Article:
After a 10-year hiatus, Amy Halseth is back racing - and racing well. At the end of 2010, the 41-year-old Minneapolis resident found herself in 2nd place in the 40-44 age group Runner of the Year rankings. She was smack-dab in the middle of perennial ROY contenders, Bonnie Sons and Sonya Decker. Sons has since moved up an age group and Decker will move up later this summer. That opens things up for Halseth, although she’ll have to contend with newly minted Masters runner, Willie Tibbetts. (Photo courtesy of Craig Yotter)
What do you do for a living?
I work for a pharmaceutical company as a disease specialist, focusing on cardiovascular disease and diabetes. I coordinate scientific training and material development for my team, which is made up of about 30 individuals, who are spread out across the country. To relate this to running: when I am in town, I work from home and have a lot of flexibility in my schedule (which is good), but I also do travel quite a bit which can make training a little more complicated.
Where have you been for the last 10 years? Did you make a conscious decision to stop running due to family, career, etc?
I moved to Minnesota in 2008. Prior to that, I was living in San Diego. I was active. I played soccer a few times a week, hiked, did some indoor climbing, but I did not running consistently. My last competitive running era was from 1995 – 1999. I was in graduate school in Nashville, had a pretty flexible schedule and found a great group to run with. In 1999, I moved to start a new job, put a lot of that energy into my work, found different (non-running) social circles, and so running went on the back burner.
What spurred your return to competitive running?
I always knew that “some day” I would get back into it, it was just a matter of that desire coming back and coinciding with life circumstances that were conducive to running. Fortunately, that desire came back around the time I moved to Minnesota. I did know that running could be a great way to get to know people and being new in town and working from home, I needed that! I also have to admit that masters competition sounded like something new and fun (I think I was 39 when I started running again).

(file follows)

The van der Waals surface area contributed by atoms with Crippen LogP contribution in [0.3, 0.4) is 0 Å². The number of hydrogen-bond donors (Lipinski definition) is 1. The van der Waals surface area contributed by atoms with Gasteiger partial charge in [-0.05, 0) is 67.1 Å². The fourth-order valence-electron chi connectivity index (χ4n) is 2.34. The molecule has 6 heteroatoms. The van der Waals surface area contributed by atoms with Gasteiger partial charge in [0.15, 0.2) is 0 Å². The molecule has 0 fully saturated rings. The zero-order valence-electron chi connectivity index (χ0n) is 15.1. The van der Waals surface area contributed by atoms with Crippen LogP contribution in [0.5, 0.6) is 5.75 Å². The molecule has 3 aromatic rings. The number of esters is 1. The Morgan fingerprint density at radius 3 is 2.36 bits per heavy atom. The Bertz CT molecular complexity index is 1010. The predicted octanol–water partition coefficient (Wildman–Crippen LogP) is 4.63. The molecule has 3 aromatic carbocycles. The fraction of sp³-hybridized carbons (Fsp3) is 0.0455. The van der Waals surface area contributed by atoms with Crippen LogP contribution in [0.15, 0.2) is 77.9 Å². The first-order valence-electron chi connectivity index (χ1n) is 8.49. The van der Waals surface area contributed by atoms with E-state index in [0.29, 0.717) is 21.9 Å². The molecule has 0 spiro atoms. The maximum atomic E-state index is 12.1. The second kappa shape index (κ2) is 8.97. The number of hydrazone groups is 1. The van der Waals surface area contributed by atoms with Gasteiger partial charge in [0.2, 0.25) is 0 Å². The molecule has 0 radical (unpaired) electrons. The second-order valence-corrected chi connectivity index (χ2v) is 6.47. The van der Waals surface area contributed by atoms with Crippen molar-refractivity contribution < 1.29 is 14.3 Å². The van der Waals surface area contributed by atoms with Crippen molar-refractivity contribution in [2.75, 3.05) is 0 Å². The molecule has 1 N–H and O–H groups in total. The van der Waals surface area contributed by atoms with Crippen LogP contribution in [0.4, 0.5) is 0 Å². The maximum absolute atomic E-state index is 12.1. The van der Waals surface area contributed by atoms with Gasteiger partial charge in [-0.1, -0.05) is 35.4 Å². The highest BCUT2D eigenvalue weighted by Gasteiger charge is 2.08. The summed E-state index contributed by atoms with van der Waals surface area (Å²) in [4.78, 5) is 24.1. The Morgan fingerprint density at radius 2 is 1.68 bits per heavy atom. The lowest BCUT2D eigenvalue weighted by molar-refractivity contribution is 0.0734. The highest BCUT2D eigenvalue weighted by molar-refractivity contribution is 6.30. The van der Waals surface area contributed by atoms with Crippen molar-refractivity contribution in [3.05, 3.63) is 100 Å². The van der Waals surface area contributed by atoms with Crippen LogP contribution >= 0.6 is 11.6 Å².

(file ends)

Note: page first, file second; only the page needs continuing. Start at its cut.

What did you miss the most while you were away from the sport?
I missed striving for goals and seeing tangible results of your hard work (it’s a little harder to tell when you’ve set a PR at work), being “in shape” (although I was “in shape” for a regular person, I wasn’t compared to my idea of fitness), and the kinds of friendships that can develop from spending hours running with someone.
Any regrets from taking all that time off?
Not really. Even though I did miss aspects of running, I had fun pursuing other activities; I met my husband, drank more wine, and slept in occasionally. I think the time off actually allowed me to jump back in with a lot more energy than I might have had if I’d kept running over the years, both physically and mentally. Soccer helped me keep some speed, I didn’t have any lingering injuries, and seeing if I could run fast again was a brand new challenge.
Backing up even further, how did you initially get involved with running? Did you run in high school or college?
I started running competitively in high school. My coach was extremely charismatic, committed and focused, and did crazy things like taking 30 of us camping. It was a blast, and our teams were really competitive. I also ran in college at Occidental College, a Division III school in California, but I didn’t have the same drive and was pretty mediocre.